After months of negotiations, New Hampshire lawmakers and Governor Sununu finally reached an agreement on the state’s budget. The tax provisions in the budget, which are incorporated into enrolled House Bill 4, include Business Profits Tax and Business Enterprise Tax rate changes. The Business Profits Tax (BPT) rate is currently 7.7 percent for tax periods ending on or after December 31, 2019. For tax periods ending on or after December 31, 2021, the bill adopts both a 7.9 percent rate and a 7.5 percent rate. Per the bill, the Commissioner of the Department of Revenue Administration is required to report the total unrestricted general and education trust fund revenue collected for the fiscal year ending June 30, 2020 to the Secretary of State. If revenues are six percent or more below the official estimates for that fiscal year, then the 7.9 percent rate will apply. If revenues, however, are six percent or more above the official revenue estimates for the fiscal year, the 7.5 percent rate will apply. If revenues collected are not six percent or more below or above the official revenue estimates for that fiscal year, the 7.7 percent rate continues to apply. The bill adopts a similar rate mechanism for the Business Enterprise Tax (BET), which is currently imposed at a 0.6 percent rate. The potential higher BET rate for tax periods ending on or after December 31, 2021 is 0.675 percent and the lower rate is 0.5 percent. The bill repeals certain automatic BPT and BET rate changes that were scheduled under current law to occur for tax periods ending on or after December 31, 2021.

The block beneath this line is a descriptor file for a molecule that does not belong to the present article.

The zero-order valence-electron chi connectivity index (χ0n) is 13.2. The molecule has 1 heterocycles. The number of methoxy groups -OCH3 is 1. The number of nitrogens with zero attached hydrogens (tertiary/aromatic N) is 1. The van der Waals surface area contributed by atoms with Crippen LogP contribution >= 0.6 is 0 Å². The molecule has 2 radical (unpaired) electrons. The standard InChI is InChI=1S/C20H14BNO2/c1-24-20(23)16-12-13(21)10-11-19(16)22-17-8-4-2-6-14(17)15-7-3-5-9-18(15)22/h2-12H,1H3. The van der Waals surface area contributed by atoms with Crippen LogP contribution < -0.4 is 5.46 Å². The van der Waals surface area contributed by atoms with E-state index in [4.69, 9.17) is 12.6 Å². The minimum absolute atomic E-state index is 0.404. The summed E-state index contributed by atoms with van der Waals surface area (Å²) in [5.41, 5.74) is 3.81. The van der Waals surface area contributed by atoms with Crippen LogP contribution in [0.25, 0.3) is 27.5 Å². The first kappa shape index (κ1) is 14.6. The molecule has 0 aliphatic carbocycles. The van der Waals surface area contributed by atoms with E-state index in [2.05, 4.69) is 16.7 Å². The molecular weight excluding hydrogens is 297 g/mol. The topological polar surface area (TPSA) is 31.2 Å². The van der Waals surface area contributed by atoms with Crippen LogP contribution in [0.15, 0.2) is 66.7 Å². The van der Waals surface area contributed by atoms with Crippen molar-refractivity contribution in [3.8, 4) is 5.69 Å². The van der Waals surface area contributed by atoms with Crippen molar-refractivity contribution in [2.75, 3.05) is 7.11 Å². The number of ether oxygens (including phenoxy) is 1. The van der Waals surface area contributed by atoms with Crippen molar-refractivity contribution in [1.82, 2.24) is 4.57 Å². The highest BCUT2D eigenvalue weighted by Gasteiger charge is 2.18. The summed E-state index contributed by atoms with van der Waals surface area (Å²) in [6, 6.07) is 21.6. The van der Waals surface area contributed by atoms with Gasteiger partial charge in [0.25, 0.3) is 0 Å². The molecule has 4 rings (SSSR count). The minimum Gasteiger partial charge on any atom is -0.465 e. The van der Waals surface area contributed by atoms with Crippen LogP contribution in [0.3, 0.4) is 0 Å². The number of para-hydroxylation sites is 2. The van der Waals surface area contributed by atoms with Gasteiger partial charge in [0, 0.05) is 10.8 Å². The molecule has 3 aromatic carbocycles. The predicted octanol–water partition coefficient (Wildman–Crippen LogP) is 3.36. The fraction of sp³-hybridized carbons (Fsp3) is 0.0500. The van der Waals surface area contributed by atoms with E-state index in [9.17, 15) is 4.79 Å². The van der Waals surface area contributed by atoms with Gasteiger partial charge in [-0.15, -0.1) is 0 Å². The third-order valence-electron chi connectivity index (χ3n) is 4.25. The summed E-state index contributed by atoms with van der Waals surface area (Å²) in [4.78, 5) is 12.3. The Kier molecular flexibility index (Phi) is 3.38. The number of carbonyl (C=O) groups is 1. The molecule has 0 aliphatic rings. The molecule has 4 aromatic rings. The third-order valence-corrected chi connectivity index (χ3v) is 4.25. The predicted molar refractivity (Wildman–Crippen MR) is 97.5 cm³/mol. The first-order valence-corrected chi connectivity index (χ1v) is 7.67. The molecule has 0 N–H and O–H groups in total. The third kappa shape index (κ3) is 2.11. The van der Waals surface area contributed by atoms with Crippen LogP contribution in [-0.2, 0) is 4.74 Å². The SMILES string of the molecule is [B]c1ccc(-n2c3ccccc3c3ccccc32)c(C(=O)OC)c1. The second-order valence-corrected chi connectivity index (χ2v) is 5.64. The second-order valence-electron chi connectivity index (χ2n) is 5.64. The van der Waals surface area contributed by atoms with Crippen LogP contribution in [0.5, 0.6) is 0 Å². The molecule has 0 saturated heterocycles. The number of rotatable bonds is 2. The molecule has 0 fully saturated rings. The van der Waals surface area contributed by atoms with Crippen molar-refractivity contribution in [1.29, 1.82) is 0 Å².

House Bill 4 also updates New Hampshire’s definition of the Internal Revenue Code for purposes of the BPT and addresses GILTI. Currently, New Hampshire adopts the Internal Revenue Code as in effect on December 31, 2016. As such, none of the federal Tax Cuts and Jobs Act changes are incorporated into New Hampshire law in computing BPT liability. For tax periods beginning on or after January 1, 2020, the Internal Revenue Code of 1986 as in effect on December 31, 2018 is adopted. A new deduction is allowed for “such amount of gross business profits as is attributable to global intangible low-taxed income under section 951A of the United States Internal Revenue Code as defined in RSA 77-A:1, XX, as determined in accordance with section 250(a) of the United States Internal Revenue Code.” This new deduction for GILTI applies for tax years beginning on or after January 1, 2020. The bill also modifies New Hampshire’s formula for apportioning foreign dividends from a unitary affiliate to exclude amounts subject to tax as GILTI. Please stay tuned to TWIST for additional tax reform updates.
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